So, while we know wine was mixed with water by New Testament times, the evidence seems to suggest that wine in the Old Testament was not mixed with water and was looked on with favor when taken in moderation. Likewise, the act of mixing wine is even employed in Scripture as a symbol of spiritual adultery.

Unfortunately, it appears to me that the historical record of mixing water with wine in the Classical and Hellenistic world actually seems to contradict the conclusions this argument is trying to make because non-distilled wine could reach as high as 15% alcohol content; when watered down 3-parts water to 1-part wine, the alcohol content would still be fairly potent at 5% alcohol content.

An objection might be raised that we know from Homer that wine was sometimes (but not always) watered down as much as 20-parts water to 1-part wine. However, the reason given by Homer for this was because the alcohol was so strong that it had to be watered down. In fact, Pliny speaks of fermenting wine having such a high alcohol content that it could burn, and modern laboratory experiments show that mixtures containing less than 30 percent alcohol won’t burn unless persistently held under a flame at room temperature. These tests show that mixtures with less than 20% alcohol content are simply not flammable.

In fact, some mixing practices also resulted in a stronger drink. Often strong wine was mixed into weak wine, resulting in a stronger drink. This is what is meant by “mixture” in the Bible (Ps 75:8; Is 5:22; Rv 18:6; 19:13–15). At times the fresh wine, high in sugar content, was evaporated, and this concentrated must was mixed with wine to obtain an even higher alcohol content.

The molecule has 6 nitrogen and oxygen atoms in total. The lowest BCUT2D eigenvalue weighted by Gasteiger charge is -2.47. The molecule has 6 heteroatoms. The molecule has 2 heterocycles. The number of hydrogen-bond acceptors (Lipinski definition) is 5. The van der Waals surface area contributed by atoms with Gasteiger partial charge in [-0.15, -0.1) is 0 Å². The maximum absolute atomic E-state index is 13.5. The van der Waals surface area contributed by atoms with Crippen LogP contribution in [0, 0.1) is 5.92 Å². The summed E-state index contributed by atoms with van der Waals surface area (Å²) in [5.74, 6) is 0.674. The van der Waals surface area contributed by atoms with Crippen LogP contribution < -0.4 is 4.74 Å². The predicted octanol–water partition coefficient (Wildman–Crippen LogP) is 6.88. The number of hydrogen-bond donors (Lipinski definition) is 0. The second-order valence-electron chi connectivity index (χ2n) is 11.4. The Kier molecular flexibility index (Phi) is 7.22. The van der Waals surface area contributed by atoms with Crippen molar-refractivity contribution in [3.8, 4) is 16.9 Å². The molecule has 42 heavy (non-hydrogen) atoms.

The historic record does not seem to support the conclusion that mixing practices rendered ancient wines innocuous, indeed, quite the contrary seems to have been true: ancient wines were mixed precisely because they were so strong. Nor do New Testament prohibitions about drunkenness appear concerned with alcoholic content, but rather, with the integrity of one’s state of being remaining intact so that one may be a suitable dwelling of the Holy Spirit.

Warning against abusive use of wine and beer

The Old Testament also clearly and forcefully teaches against intemperate uses of wine and beer.

Isaiah 5:11 (CSB) — 11 Woe to those who rise early in the morning in pursuit of beer, who linger into the evening, inflamed by wine.

In contrast to enjoying wine and beer as blessings from God, the early and late pursuit of these drinks is taught against as an immoral practice. Such early pursuit of beer in the morning and staying out drinking late into the evening are characteristic of someone who is beginning to lose control and is at risk of bringing “woe” into their life.

The kinds of “woes” that such practices bring into people’s lives are seen in broken marriages, shattered careers, and destroyed lives that comes when we lose our senses and inhibitions.

Proverbs 20:1 (CSB) — 1 Wine is a mocker, beer is a brawler; whoever goes astray because of them is not wise.